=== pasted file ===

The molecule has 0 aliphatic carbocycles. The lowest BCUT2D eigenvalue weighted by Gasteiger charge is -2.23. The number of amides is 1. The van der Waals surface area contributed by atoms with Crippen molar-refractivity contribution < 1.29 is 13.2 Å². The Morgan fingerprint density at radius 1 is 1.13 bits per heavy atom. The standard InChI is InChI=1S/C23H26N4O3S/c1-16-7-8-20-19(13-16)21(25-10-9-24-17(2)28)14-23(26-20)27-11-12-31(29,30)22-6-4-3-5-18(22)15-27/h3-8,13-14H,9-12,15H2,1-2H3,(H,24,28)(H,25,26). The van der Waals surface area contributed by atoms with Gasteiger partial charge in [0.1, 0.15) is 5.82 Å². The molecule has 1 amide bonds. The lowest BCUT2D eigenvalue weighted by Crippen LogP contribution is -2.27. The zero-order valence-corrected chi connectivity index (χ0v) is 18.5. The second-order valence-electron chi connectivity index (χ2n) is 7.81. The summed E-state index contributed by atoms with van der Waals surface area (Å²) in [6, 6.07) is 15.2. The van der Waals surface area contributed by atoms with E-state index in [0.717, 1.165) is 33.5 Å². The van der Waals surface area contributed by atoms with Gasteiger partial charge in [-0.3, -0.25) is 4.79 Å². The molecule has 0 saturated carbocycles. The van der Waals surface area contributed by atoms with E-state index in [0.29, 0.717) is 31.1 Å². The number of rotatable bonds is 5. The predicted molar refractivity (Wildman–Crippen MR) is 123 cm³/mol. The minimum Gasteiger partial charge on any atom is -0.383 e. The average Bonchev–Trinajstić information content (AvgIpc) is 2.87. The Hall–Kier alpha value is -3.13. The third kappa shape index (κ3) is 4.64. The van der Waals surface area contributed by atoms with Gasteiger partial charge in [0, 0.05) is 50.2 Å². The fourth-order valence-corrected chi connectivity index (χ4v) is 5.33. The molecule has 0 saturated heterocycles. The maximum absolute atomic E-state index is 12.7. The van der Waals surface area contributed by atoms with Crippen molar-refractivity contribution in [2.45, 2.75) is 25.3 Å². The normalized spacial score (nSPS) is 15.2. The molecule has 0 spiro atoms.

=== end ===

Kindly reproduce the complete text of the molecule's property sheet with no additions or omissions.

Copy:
The molecule has 0 aliphatic carbocycles. The lowest BCUT2D eigenvalue weighted by Gasteiger charge is -2.23. The number of amides is 1. The van der Waals surface area contributed by atoms with Crippen molar-refractivity contribution < 1.29 is 13.2 Å². The Morgan fingerprint density at radius 1 is 1.13 bits per heavy atom. The standard InChI is InChI=1S/C23H26N4O3S/c1-16-7-8-20-19(13-16)21(25-10-9-24-17(2)28)14-23(26-20)27-11-12-31(29,30)22-6-4-3-5-18(22)15-27/h3-8,13-14H,9-12,15H2,1-2H3,(H,24,28)(H,25,26). The van der Waals surface area contributed by atoms with Gasteiger partial charge in [0.1, 0.15) is 5.82 Å². The molecule has 1 amide bonds. The lowest BCUT2D eigenvalue weighted by Crippen LogP contribution is -2.27. The zero-order valence-corrected chi connectivity index (χ0v) is 18.5. The second-order valence-electron chi connectivity index (χ2n) is 7.81. The summed E-state index contributed by atoms with van der Waals surface area (Å²) in [6, 6.07) is 15.2. The van der Waals surface area contributed by atoms with E-state index in [0.717, 1.165) is 33.5 Å². The van der Waals surface area contributed by atoms with Gasteiger partial charge in [-0.3, -0.25) is 4.79 Å². The molecule has 0 saturated carbocycles. The van der Waals surface area contributed by atoms with E-state index in [0.29, 0.717) is 31.1 Å². The number of rotatable bonds is 5. The predicted molar refractivity (Wildman–Crippen MR) is 123 cm³/mol. The minimum Gasteiger partial charge on any atom is -0.383 e. The average Bonchev–Trinajstić information content (AvgIpc) is 2.87. The Hall–Kier alpha value is -3.13. The third kappa shape index (κ3) is 4.64. The van der Waals surface area contributed by atoms with Gasteiger partial charge in [0, 0.05) is 50.2 Å². The fourth-order valence-corrected chi connectivity index (χ4v) is 5.33. The molecule has 0 saturated heterocycles. The maximum absolute atomic E-state index is 12.7. The van der Waals surface area contributed by atoms with Crippen molar-refractivity contribution in [2.45, 2.75) is 25.3 Å². The normalized spacial score (nSPS) is 15.2. The molecule has 0 spiro atoms.